If you have a child of your own, it’s unlikely that we need to explain to you what a temper tantrum is – we’re sure you’re already very aware.
For parents, temper tantrums can be extremely frustrating and, if you are out in public, can even be downright embarrassing. Rest assured however that the majority of tantrums are completely normal, and your child is not the only one who throws them. In fact, they are a regular part of growing up.
With that being said, there are different reasons that children throw tantrums. Some of these reasons are completely normal, while others may be a sign of underlying issues. Today we’ll take a look at the many different reasons that children throw tantrums and provide you with a general guide on how to handle them. Let’s start by taking a look at when tantrums are likely to begin.
Temper Tantrum Phases and Why Children Go through Them
Baby Years: 1 – 2-year-olds’ tantrums
The term “terrible twos” can sometimes be misleading, especially when it comes to tantrums. Because of this term, many people think that tantrums start when a child reaches toddlerhood. This is not accurate. Rather, it’s not uncommon for temper tantrums to start around 12 months or one year of age.
Baby tantrums are completely normal and rarely are they ever a sign of aggression. Rather, infants have not yet developed means of communication and often don’t have a way to express their emotions. As you can imagine, not being able to express yourself can be very frustrating and an infant lets their emotions out the best way that they know how – with a tantrum.
Toddler Years: 3 – 4-year-olds‘ tantrums
Tantrums in the toddler years can be a little more intense than baby tantrums and can often trigger a meltdown. Meltdowns can range anywhere from kicking and hitting, to screaming, and even breath holding. They look very similar to a tantrum, but the difference is that tantrums are an expression of a want or need. On the other hand meltdowns are a result of feeling overwhelmed from too much sensory input. Tantrums are very common and completely normal for both boys and girls between the ages of 1 and 3.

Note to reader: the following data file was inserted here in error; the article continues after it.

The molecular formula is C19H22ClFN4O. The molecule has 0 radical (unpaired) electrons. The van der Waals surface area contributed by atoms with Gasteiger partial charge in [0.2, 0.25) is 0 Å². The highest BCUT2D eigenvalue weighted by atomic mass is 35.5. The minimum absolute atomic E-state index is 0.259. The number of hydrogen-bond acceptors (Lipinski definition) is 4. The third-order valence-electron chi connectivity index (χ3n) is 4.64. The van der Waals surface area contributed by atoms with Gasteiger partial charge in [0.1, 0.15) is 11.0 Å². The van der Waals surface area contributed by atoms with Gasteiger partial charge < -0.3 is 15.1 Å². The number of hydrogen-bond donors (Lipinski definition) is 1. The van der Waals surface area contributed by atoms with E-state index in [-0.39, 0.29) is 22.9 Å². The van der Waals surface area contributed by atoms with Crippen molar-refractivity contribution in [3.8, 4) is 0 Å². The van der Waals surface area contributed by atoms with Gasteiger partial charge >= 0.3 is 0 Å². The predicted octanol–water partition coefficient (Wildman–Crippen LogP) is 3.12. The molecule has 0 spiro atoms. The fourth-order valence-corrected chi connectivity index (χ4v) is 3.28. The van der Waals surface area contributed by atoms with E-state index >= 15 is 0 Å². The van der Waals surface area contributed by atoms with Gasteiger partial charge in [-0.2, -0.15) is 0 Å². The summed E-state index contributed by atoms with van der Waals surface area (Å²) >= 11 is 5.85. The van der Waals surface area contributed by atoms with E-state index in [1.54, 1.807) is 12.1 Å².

While some toddlers will have tantrums more often than others, it’s important that parents recognize that these are a completely normal part of childhood development. If your toddler is having a temper tantrum, it doesn’t mean that you are doing anything wrong. Rather, tantrums at this age are usually a sign of frustration or sadness. For this reason, you will often see toddlers having temper tantrums when they are tired, hungry, uncomfortable, or when they don’t get what they want.
By providing our toddlers with guidance on how to properly handle and communicate their emotions, we can eventually escape the toddler tantrums phase – it just takes patience.
Childhood Years: 5 – 6-year-olds’ tantrums
Once a child hits the age of 4 or 5 they should be starting to grow out of the tantrum phase. By this time, most children have learned to better regulate their emotions and express themselves in a way that is more appropriate.
Having said that, some preschool age children do still throw tantrums. When they do, it’s usually for one of two reasons: